Cody Wilson, famous for making and popularizing the first 3D-printed plastic handgun (I profiled him at length in Reason's December 2013 issue), and his group Defense Distributed today debuted their latest provocation aimed at making gun possession easier, cheaper, and most importantly more outside the totalizing view of the state.
Wilson and his team were inspired by a proposed law that passed the California House and Senate but which Gov. Jerry Brown vetoed yesterday. The law, known as the "ghost gun" bill, would have banned guns without serial numbers filed with the government of any sort, as well as forcing those who do make homemade weapons to go through new procedures and background checks and getting federal Department of Justice approval before doing so.
Essentially, the bill would ban making a gun that the state didn't know about and mark. (Nick Gillespie blogged about the ghost gun bill here last month.)
The LA Times reported Brown's surprisingly sensible statement on vetoing the bill, pushed forward by Democratic state Rep. Kevin de Leon: "I appreciate the author's concerns about gun violence, but I can't see how adding a serial number to a homemade gun would significantly advance public safety." Exactly right, Gov. Brown.
To show exactly how right Brown was, and to educate any other state legislature that might contemplate following in de Leon's footsteps, Wilson and his Defense Distributed team launched a website today called GhostGunner.net.
Through it they are selling a tabletop milling machine which can, quoting from their FAQ, "manufacture any mil-spec 80% AR-15 lower receiver that already has the rear take down well milled out. ….Lowers with non-mil-spec trigger guards that are otherwise mil-spec are also compatible. Defense Distributed recommends using the 7075 Ares Armor Raw 80% Lower AR-15 Billet."
Wilson launched the project in response to de Leon's bill, to "the rhetoric developed out of California of detectability as the norm, of the observability of everything to the modern state. This guy de Leon defined as a 'ghost' something not intelligible to the state and that's a perfect way of talking about it. So this device will cut aluminum and it's good at finishing an 80 percent lower receiver for an AR-15 in under an hour." (Roughly, the ATF declares any lower receiver that is more than 80 percent complete as an actual gun subject to all regulations on actual guns.)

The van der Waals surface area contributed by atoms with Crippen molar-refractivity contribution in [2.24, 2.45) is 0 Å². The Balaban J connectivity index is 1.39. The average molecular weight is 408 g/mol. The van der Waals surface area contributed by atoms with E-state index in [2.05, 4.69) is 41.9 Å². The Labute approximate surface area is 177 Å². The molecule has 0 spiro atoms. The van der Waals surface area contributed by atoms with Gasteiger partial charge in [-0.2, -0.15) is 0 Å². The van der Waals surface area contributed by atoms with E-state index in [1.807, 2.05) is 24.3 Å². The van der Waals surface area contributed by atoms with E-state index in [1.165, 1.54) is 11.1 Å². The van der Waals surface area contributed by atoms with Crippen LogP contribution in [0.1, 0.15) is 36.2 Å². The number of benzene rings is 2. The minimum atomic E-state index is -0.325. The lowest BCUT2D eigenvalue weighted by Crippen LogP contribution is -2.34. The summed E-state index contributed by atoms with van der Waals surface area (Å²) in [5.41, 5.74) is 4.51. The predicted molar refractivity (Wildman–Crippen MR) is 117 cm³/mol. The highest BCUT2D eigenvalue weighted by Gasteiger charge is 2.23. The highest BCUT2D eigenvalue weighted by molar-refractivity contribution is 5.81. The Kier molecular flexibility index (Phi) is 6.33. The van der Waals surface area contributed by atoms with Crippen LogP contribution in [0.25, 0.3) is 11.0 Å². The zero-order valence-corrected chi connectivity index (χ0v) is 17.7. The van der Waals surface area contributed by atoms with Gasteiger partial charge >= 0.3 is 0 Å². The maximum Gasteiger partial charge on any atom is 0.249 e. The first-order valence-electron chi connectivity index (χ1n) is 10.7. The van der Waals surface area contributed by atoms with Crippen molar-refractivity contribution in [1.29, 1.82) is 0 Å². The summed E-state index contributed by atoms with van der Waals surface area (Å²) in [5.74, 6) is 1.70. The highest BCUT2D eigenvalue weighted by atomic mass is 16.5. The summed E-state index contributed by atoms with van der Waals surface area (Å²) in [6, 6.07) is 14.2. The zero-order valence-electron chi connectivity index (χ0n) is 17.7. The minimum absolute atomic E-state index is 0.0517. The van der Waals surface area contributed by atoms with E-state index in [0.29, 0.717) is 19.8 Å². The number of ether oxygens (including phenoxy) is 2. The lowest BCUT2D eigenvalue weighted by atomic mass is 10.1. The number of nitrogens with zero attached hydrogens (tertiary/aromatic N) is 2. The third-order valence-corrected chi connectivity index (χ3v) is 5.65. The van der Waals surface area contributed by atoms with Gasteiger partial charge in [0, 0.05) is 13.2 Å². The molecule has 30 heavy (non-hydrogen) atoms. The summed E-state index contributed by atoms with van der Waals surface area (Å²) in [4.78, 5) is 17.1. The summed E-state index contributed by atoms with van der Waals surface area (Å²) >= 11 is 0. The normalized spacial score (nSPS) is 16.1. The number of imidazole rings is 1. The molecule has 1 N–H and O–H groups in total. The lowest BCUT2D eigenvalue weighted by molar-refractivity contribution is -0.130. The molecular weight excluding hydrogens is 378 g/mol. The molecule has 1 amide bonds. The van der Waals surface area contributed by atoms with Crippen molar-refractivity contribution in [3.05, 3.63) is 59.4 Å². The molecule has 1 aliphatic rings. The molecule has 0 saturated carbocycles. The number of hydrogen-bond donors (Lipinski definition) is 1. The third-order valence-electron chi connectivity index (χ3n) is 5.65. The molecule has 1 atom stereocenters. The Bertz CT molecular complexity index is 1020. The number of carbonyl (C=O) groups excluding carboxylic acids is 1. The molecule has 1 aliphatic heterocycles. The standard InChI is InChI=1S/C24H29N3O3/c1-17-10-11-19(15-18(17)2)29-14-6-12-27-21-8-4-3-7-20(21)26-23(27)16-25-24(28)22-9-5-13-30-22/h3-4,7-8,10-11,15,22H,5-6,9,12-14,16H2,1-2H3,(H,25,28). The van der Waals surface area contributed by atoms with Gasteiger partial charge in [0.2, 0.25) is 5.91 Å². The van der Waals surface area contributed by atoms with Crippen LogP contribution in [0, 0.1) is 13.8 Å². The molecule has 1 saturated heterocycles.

Wilson waited to see what Brown would do with the bill before publicly launching; he's convinced that had they gone live this time yesterday that Brown's office might have been scared into signing the ghost gun bill that Brown instead vetoed.
Wilson has always, as detailed in my 2013 profile, seen his actions as a complicated dance of reactions to what his controlling opponents do, and he generally understands what they will then do in reaction to him. "We decided we have to give them that world they are worried about with [de Leon's ghost gun bill], to create the problem they are talking about, to give that problem to them," Wilson says.
Laws like de Leon's, Wilson thinks, offer a "preferred regulatory landscape that's predicated on all the things that the digital manufacturing revolution" has made easier by an order of magnitude, not being as easy to get around as they actually are. Wilson just wants to remind controllers they don't live in the world they think they live in, a world where a mere law will actually stop something they perceive as a problem: someone possessing a tool of self-defense that is not visible and regulatable by the state.